Fitness Friday

Run, Climb and Jump for Joy at Urban Movement

The Parkour pros have a permanent indoor space and an expanding lineup of classes that are all about moving your body in interesting ways.

By Brittanie Shey August 25, 2017

Remember playing during recess as a kid? You can recapture that feeling at Urban Movement, a Houston gym dedicated to what's known as "fundamental human movement patterns," i.e., all the things you could do as a kid and have maybe forgotten how to do as an adult, including running, tumbling, crawling, climbing and more.

Urban Movement got its start as a group of people meeting together for Parkour jams in downtown Houston in 2011. Though the word "Parkour" might seem intimidating, Urban Movement's approach to fitness offers so much more than that, says co-founder Cameron Pratto. (Houstonia's Hala Daher write about taking a Parkour class with UMove last year.)

"We knew from the beginning that our target demo wasn't going to be the people who already knew what we were doing," he said.

As such, Urban Movement's founders started to look for a place where they could hold their classes indoors—somewhere with air conditioning, and where the rest of the environment could be more predictable than it is outdoors.

"We were looking for consistency of environment and conditions," Pratto said. "We wanted to keep it as modular as possible so people could predict and adapt to the environment."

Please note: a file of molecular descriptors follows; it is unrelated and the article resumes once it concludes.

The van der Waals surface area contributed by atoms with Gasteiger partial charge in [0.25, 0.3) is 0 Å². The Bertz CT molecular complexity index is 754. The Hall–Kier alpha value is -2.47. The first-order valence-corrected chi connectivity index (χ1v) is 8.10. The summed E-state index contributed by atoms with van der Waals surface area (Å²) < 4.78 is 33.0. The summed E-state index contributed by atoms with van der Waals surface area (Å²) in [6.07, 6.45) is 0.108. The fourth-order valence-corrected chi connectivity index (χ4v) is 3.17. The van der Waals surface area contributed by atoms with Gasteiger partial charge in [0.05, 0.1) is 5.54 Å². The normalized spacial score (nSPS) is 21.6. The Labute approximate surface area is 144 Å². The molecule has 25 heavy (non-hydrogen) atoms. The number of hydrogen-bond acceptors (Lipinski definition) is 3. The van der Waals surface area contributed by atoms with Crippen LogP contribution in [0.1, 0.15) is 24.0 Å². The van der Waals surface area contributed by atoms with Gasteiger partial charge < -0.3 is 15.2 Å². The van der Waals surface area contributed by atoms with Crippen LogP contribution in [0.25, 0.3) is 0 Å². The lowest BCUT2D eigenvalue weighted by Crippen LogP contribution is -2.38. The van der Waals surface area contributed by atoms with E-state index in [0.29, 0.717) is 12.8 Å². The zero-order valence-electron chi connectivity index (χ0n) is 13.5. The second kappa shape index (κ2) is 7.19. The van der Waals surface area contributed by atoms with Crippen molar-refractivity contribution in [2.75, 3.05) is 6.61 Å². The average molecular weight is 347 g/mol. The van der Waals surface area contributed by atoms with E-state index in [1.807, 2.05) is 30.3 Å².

UMove's workouts take their inspiration from a handful of disciplines that are interrelated—Parkour, freerunning, Art du Deplacement and natural movement (also know as MovNat). These disciplines are meant to help people getting in touch with their bodies in the way they evolved to move, including squatting, crawling, hanging, and more. Not to mention a healthy dose of exploring one's environment. 

The UMove team eventually found a home at Studio Fitness, the gym on Lawrence Street in Sunset Heights. Hilariously, Studio Fitness used to be an indoor dog park called My Dog and Me. UMove set up their equipment next to a sign on the wall that read "No humans on the agility equipment." That equipment included things like monkey bars, vaults, beams and gymnastic pads.

In December of 2016, UMove finally found a home to call their own. They moved into a warehouse-style gym at 23rd and Ella, a transition that has allowed Pratto and the UMove crew to expand the gym's offerings to include classes like capoeira and summer camps for kids.

Meanwhile, Parkour's reputation has continued to rise, in part thanks to Hollywood. Many films, including the Planet of the Apes franchise and the epic opening sequence to the James Bond film Casino Royale, have showcased the skills of Parkour-trained stunt actors.

But don't let the Parkour intimidate you. UMove offers some less-intense classes, like a MovNat course that's friendly for beginners. And as the saying goes, you have to learn to crawl before you can walk.

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